One of the most useful tools for quickly checking outlet safety is a receptacle tester, often called a “cube” or “block” tester. This device simply plugs into an outlet and displays lights which indicate the most common outlet wiring issues. These tools are extremely affordable and widely available, and they deserve a place in every DIY toolbox. The block tester is only one of the very affordable electrical safety test devices that can help keep your home safe.
Visual Inspection of Exposed Wiring
If wiring runs are visible in a basement or attic, take the time to look them over and make sure they’re free of cracks, splits and rodent activity. Look for signs of chewing or nest building, and take any steps to repair damaged wires and eradicate the rodent activity.
Extension Cord Review
Extension cords are practically essential for DIYers, but they can also pose potential problems. Add them to your electrical safety checklist and examine extension cords for cuts, nicks and other damage that can easily occur during DIY and other seasonal projects. Also, make sure that any cords being used for power tools are within their amperage rating. If you do have a damaged extension cord, it’s usually fairly simple to make a repair. Here’s how.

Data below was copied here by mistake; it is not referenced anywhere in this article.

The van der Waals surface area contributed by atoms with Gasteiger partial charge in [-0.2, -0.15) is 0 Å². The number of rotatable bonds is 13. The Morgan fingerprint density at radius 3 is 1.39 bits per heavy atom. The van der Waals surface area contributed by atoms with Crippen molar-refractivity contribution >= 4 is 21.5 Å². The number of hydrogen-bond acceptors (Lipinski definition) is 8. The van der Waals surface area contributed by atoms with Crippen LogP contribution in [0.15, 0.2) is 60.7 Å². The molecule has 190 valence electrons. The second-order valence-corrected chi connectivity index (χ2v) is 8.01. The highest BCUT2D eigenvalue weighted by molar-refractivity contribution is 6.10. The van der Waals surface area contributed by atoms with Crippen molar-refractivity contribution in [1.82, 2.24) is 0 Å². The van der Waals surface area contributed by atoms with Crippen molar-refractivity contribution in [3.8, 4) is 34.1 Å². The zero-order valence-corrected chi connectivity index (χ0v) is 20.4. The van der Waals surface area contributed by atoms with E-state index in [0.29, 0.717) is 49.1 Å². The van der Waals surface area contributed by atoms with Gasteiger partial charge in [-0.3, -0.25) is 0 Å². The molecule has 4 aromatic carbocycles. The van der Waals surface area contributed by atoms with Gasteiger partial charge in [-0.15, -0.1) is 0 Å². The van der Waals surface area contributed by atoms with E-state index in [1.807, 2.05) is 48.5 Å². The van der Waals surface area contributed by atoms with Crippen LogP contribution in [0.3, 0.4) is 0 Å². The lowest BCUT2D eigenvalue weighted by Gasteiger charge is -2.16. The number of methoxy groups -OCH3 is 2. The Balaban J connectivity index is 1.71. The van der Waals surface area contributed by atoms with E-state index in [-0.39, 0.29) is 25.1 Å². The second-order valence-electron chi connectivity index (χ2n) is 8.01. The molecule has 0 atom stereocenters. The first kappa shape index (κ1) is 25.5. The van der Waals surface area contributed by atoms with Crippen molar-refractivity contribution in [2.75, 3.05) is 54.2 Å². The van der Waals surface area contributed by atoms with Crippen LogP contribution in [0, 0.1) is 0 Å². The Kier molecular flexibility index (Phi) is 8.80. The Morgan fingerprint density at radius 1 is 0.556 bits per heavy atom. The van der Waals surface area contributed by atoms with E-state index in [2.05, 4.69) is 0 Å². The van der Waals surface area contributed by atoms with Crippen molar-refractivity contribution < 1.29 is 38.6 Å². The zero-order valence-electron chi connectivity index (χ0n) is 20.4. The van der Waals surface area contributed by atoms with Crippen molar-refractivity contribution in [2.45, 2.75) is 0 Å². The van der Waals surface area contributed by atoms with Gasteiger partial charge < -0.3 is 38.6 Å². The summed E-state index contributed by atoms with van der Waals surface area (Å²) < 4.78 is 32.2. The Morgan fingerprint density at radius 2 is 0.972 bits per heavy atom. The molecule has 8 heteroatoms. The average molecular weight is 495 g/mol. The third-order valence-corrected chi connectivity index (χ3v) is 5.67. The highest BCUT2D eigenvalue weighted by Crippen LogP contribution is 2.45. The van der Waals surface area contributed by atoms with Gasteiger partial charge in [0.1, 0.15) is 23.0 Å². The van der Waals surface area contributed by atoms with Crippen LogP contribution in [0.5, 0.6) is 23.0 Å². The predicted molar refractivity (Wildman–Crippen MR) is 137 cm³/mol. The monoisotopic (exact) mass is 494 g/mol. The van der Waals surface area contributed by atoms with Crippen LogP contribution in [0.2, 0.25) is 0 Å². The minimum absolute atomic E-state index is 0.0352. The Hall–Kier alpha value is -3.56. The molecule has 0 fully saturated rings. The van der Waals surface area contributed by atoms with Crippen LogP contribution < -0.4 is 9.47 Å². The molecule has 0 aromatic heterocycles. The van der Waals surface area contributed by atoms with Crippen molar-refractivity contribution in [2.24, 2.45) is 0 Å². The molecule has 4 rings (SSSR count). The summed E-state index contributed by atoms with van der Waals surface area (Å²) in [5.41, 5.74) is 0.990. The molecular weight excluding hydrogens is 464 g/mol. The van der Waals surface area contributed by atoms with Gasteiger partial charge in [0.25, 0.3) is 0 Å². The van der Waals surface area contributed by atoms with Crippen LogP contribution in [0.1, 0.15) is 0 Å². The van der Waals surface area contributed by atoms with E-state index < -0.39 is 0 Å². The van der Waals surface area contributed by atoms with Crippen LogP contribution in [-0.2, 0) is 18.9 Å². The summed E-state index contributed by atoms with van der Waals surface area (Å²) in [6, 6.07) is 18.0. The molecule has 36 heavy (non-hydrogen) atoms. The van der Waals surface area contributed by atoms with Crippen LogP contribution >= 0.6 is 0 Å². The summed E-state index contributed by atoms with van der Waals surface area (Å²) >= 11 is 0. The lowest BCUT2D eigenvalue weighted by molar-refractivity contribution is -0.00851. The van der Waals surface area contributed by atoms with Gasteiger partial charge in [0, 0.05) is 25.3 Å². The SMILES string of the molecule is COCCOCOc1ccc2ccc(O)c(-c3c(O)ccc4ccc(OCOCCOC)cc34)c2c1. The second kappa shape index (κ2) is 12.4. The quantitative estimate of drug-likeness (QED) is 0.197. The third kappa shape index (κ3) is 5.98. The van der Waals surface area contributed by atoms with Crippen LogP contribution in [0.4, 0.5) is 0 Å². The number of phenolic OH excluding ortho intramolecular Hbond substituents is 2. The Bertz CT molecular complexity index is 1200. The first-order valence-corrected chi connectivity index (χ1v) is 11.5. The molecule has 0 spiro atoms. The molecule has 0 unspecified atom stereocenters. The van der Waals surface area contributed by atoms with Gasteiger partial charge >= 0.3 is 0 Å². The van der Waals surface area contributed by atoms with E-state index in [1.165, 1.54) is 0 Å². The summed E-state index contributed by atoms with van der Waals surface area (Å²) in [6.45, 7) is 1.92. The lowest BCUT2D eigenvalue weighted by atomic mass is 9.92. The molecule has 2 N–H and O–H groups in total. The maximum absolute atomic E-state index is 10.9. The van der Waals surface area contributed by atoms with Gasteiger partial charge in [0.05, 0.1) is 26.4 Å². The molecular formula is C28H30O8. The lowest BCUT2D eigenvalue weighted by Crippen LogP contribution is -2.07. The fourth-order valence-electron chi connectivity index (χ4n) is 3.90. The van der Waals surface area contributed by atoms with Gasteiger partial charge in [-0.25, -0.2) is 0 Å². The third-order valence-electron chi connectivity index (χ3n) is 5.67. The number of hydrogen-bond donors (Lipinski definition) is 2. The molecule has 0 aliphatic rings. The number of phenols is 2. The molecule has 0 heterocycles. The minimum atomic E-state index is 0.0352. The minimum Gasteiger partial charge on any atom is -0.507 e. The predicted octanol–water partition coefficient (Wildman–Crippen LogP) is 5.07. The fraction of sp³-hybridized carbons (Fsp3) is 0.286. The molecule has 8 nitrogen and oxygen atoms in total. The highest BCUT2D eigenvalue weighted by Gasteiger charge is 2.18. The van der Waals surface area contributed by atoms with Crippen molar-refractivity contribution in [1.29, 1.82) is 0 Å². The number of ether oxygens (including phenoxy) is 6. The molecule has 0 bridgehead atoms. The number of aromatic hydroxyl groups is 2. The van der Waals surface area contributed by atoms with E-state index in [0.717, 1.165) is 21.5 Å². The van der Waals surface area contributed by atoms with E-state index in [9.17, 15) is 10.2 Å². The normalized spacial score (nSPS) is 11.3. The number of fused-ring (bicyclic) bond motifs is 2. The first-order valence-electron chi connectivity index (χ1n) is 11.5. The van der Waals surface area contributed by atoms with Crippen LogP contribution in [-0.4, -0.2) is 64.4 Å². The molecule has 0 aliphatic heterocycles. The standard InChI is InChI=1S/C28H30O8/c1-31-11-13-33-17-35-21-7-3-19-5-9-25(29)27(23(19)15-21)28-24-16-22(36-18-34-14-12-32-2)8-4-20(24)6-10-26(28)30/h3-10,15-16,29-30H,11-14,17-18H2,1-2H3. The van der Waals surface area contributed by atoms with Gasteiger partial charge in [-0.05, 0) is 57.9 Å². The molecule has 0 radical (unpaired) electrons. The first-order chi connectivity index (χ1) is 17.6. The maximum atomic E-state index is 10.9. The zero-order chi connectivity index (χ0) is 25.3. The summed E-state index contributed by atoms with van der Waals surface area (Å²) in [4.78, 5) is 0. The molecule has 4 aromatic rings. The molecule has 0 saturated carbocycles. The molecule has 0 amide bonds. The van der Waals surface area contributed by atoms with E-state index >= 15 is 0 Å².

Electrical Safety Inspection Tips For Fall
Test Smoke and Carbon Monoxide Detectors
While an electrician at Current Electric will make this an important part of an electrical safety inspection, you should also test smoke and carbon monoxide detectors on your own time. After all, the chances of a fire or carbon monoxide exposure will skyrocket the instant detectors stop working. Conducting a test may reveal you will have to replace batteries for either before the season begins.